1. The obsession with sports is profoundly harmful to the society as a whole, and to people with disabilities in particular. Sports are about competing instead of co-operating, and winner take all. Sports divides people into winners and losers, when the most important thing is participation and finding your role to contribute.
    People with disabilities are praised for being fans of athletes instead of their own accomplishments, or cited as an inspiration if they find a way to overcome their limitations and compete.
    Let’s make this personal. I am very large with poor vision and poor athletic skills, but people have always asked me if I played ball. I even did lay football, and the life lesson I learned was that playing sports reduced me rather than expanded me. It taught me life lessons, but so did debate and student government and – shock – my classes and my church.
    My most profound critique on the concept of the underdog is that people root root root for the identified underdog, but people with disabilities that are not readily apparent get no credit at all.
    Deafness or poor hearing are not as respectable as blindness. Near blindness, such as my mother and uncle had, get no respect. Learning disabilities are ignored and disrespected, and the stigma against my bipolar condition and other mental and emotional disorders is still profound, and people lack basic understanding.
    My life story is a tall, smart, ambitious, creative person who put myself in the “winner” category early in life and became a loser due to a total and permanent disability that I am learning to live with in a way that makes me an inspiration to myself but almost nobody else.
    I consider professional sports a bad choice for a national obsession, and one that is profoundly hurtful, not only to disabled people, but to the 99% of us who are not elite athletes.
    Anybody who has participated in highly competitive organized sports can tell you that it can be an enormous strain that calls for huge investments of effort and risk of injury, with very little compensation to those who are not the big winners. My three years of football contributed to my back pain, gave me a small useless trophy, and some memories of winning one year, and how lousy it is to sit on the bench and not play the next year somewhere else because they had hired somebody better.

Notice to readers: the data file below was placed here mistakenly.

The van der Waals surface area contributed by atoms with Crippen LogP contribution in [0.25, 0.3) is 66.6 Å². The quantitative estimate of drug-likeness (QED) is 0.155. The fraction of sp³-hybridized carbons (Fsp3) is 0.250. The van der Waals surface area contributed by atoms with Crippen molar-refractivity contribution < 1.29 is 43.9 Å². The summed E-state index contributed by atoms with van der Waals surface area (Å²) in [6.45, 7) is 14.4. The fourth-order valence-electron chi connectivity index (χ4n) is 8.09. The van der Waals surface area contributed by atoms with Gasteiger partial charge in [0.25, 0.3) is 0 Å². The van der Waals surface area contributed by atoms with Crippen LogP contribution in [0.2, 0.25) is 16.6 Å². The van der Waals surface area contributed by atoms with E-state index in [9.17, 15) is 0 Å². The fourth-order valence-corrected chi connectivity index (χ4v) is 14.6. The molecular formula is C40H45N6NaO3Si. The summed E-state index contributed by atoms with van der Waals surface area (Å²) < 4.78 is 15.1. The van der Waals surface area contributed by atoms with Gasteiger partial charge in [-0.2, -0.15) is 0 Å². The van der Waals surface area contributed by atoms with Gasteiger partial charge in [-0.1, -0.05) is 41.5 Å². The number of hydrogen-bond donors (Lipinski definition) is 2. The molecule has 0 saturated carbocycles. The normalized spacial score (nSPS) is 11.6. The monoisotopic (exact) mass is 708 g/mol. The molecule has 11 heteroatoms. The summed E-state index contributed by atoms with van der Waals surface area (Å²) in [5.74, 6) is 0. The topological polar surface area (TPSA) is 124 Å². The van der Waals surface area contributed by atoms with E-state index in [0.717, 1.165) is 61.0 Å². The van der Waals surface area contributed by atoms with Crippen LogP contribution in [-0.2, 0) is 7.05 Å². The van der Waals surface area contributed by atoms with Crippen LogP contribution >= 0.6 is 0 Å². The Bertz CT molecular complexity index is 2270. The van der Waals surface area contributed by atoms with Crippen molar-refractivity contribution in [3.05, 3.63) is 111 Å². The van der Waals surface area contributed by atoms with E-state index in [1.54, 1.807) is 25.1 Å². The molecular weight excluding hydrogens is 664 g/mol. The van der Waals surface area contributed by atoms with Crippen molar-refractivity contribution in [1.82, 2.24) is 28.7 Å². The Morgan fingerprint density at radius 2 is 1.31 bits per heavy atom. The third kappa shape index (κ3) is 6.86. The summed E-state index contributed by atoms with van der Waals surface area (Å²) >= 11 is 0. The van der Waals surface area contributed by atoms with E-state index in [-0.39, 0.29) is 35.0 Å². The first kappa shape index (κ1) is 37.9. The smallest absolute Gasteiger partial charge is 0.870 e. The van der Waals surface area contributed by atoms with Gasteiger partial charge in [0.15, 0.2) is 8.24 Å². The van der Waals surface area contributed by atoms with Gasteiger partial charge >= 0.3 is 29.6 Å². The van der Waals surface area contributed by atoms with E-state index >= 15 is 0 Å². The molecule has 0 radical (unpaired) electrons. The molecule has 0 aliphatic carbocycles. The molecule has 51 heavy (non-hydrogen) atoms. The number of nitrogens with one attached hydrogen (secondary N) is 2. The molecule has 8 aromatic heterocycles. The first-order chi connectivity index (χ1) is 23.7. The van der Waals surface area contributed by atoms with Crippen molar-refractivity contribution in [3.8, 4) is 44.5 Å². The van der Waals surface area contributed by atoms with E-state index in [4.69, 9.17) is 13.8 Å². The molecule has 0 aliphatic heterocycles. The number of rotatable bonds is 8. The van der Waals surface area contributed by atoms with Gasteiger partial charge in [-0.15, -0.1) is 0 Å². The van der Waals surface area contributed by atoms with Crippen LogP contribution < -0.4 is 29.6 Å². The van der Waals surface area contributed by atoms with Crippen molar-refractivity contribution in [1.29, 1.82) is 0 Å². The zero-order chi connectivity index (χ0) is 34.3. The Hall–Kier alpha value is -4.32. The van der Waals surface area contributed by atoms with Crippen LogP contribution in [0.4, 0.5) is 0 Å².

Now, I am honing my ability to write, to use words to communicate my thoughts and feelings. That is a huge challenge, and nobody is even keeping score so I can register as an official underdog.

  2. Thank you, Diego for sharing your experience and raising awareness. Your writing is much needed. Marta

  3. Diego realmente es un orgullo haberte conocido de pequeño y ver que has triunfado y sigues adelante subiendo los peldaños de la vida. Una gran enseñanza la que compartes, sigue escribiendo. Caro

  4. Diego querido, me encantó y conmovió tu bello escrito.
    Es fantástico el modo en que nos relatas tu largo proceso a partir del momento de perdida de tu visón. Perdida vivida como una derrota y desde ese momento tu voluntad para no identificarte con esa palabra “derrotado, perdedor”.
    Besos
    Bachi

  5. Diego, eres una inspiración para mi, el no ver con los ojos te hace ver con los otros sentidos. Sobre todo con el alma. La comunicación con nuestros clientes no es solamente con lo que se observa, más importante es con lo que se siente.
    Y tú tienes ese don de poder sentir, percibir, apersibir, gracias por compartir tu sabiduría!!!!

  6. Querido Diego,
    Tu texto me conmovió y me pareció inspirador. Me gustó todo el texto en su totalidad, pero sobre todo el final: “Maybe it’s just hard to accept that we’re winning; that we’re not underdogs anymore”… Creo que es algo complicado de vivir y enteder, darnos cuenta que estamos empezando a ganar…
    Un fuerte abrazo!

  7. Diego: People like you make this world a better place and gives others hope for the future. After reading your piece a bunch of adjectives crowd mi mind competing to honor your article: rich, insightful, and nuanced in the use of the metaphor. You rightfully have just claimed your place among writers. I join Julie in asking you to keep it coming

  8. Diego,

    You were so authentic and cogent in letting us into your internal world of fandom/disabledom. It is so appropriate to let people see how to cope and how to grow. Thank you and I agree keep it coming. Writing is one of your strengths!